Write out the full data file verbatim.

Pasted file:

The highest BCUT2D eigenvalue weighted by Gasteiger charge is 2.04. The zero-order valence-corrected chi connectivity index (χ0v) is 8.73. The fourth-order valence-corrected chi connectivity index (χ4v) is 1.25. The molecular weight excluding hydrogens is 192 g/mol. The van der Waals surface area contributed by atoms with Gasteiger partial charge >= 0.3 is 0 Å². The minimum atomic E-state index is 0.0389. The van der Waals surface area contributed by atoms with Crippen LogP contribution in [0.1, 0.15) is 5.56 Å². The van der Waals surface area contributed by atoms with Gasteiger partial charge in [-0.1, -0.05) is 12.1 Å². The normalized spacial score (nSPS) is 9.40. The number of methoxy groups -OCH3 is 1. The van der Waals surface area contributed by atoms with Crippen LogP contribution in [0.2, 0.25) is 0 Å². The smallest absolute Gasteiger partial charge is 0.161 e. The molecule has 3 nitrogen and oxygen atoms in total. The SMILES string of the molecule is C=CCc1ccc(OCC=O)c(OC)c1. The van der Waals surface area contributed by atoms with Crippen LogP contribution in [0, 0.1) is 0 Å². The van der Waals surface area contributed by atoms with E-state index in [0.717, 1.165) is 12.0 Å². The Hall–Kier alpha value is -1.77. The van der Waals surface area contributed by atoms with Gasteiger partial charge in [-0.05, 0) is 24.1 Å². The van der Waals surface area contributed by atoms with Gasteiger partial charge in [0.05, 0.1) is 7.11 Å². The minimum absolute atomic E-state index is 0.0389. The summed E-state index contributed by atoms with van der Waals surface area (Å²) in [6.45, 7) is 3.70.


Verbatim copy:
The highest BCUT2D eigenvalue weighted by Gasteiger charge is 2.04. The zero-order valence-corrected chi connectivity index (χ0v) is 8.73. The fourth-order valence-corrected chi connectivity index (χ4v) is 1.25. The molecular weight excluding hydrogens is 192 g/mol. The van der Waals surface area contributed by atoms with Gasteiger partial charge >= 0.3 is 0 Å². The minimum atomic E-state index is 0.0389. The van der Waals surface area contributed by atoms with Crippen LogP contribution in [0.1, 0.15) is 5.56 Å². The van der Waals surface area contributed by atoms with Gasteiger partial charge in [-0.1, -0.05) is 12.1 Å². The normalized spacial score (nSPS) is 9.40. The number of methoxy groups -OCH3 is 1. The van der Waals surface area contributed by atoms with Crippen LogP contribution in [0.2, 0.25) is 0 Å². The smallest absolute Gasteiger partial charge is 0.161 e. The molecule has 3 nitrogen and oxygen atoms in total. The SMILES string of the molecule is C=CCc1ccc(OCC=O)c(OC)c1. The van der Waals surface area contributed by atoms with Crippen LogP contribution in [0, 0.1) is 0 Å². The van der Waals surface area contributed by atoms with E-state index in [0.717, 1.165) is 12.0 Å². The Hall–Kier alpha value is -1.77. The van der Waals surface area contributed by atoms with Gasteiger partial charge in [-0.05, 0) is 24.1 Å². The van der Waals surface area contributed by atoms with Gasteiger partial charge in [0.05, 0.1) is 7.11 Å². The minimum absolute atomic E-state index is 0.0389. The summed E-state index contributed by atoms with van der Waals surface area (Å²) in [6.45, 7) is 3.70.